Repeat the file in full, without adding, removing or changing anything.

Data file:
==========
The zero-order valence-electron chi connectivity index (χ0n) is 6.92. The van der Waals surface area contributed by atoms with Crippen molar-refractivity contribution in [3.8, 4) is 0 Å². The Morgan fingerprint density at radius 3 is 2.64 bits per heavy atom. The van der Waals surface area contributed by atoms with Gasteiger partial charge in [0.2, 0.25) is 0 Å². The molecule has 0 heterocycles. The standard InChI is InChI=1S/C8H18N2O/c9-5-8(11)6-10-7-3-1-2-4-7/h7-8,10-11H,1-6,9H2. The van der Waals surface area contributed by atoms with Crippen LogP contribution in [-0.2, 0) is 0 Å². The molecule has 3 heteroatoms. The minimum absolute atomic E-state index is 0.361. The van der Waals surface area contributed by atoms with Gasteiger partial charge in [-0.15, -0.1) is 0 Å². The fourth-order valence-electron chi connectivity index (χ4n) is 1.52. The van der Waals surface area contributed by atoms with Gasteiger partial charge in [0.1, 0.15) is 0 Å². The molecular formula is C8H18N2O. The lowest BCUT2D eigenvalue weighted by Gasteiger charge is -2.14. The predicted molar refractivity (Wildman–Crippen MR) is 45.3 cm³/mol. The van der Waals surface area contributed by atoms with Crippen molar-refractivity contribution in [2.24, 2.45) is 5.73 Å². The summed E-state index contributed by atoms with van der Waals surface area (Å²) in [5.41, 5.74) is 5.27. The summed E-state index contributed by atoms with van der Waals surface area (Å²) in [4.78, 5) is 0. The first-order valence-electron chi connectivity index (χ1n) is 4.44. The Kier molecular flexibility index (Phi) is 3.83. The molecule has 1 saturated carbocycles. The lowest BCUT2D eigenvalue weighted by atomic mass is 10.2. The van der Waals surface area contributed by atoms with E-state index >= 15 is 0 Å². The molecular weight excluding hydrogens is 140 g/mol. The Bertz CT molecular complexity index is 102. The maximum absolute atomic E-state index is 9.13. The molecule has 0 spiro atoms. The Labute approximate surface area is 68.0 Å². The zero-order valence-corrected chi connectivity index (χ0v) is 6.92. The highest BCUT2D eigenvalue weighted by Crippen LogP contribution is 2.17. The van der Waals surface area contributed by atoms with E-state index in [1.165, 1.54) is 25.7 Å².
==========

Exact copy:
The zero-order valence-electron chi connectivity index (χ0n) is 6.92. The van der Waals surface area contributed by atoms with Crippen molar-refractivity contribution in [3.8, 4) is 0 Å². The Morgan fingerprint density at radius 3 is 2.64 bits per heavy atom. The van der Waals surface area contributed by atoms with Gasteiger partial charge in [0.2, 0.25) is 0 Å². The molecule has 0 heterocycles. The standard InChI is InChI=1S/C8H18N2O/c9-5-8(11)6-10-7-3-1-2-4-7/h7-8,10-11H,1-6,9H2. The van der Waals surface area contributed by atoms with Crippen LogP contribution in [-0.2, 0) is 0 Å². The molecule has 3 heteroatoms. The minimum absolute atomic E-state index is 0.361. The van der Waals surface area contributed by atoms with Gasteiger partial charge in [-0.15, -0.1) is 0 Å². The fourth-order valence-electron chi connectivity index (χ4n) is 1.52. The van der Waals surface area contributed by atoms with Gasteiger partial charge in [0.1, 0.15) is 0 Å². The molecular formula is C8H18N2O. The lowest BCUT2D eigenvalue weighted by Gasteiger charge is -2.14. The predicted molar refractivity (Wildman–Crippen MR) is 45.3 cm³/mol. The van der Waals surface area contributed by atoms with Crippen molar-refractivity contribution in [2.24, 2.45) is 5.73 Å². The summed E-state index contributed by atoms with van der Waals surface area (Å²) in [5.41, 5.74) is 5.27. The summed E-state index contributed by atoms with van der Waals surface area (Å²) in [4.78, 5) is 0. The first-order valence-electron chi connectivity index (χ1n) is 4.44. The Kier molecular flexibility index (Phi) is 3.83. The molecule has 1 saturated carbocycles. The lowest BCUT2D eigenvalue weighted by atomic mass is 10.2. The van der Waals surface area contributed by atoms with E-state index >= 15 is 0 Å². The molecular weight excluding hydrogens is 140 g/mol. The Bertz CT molecular complexity index is 102. The maximum absolute atomic E-state index is 9.13. The molecule has 0 spiro atoms. The Labute approximate surface area is 68.0 Å². The zero-order valence-corrected chi connectivity index (χ0v) is 6.92. The highest BCUT2D eigenvalue weighted by Crippen LogP contribution is 2.17. The van der Waals surface area contributed by atoms with E-state index in [1.165, 1.54) is 25.7 Å².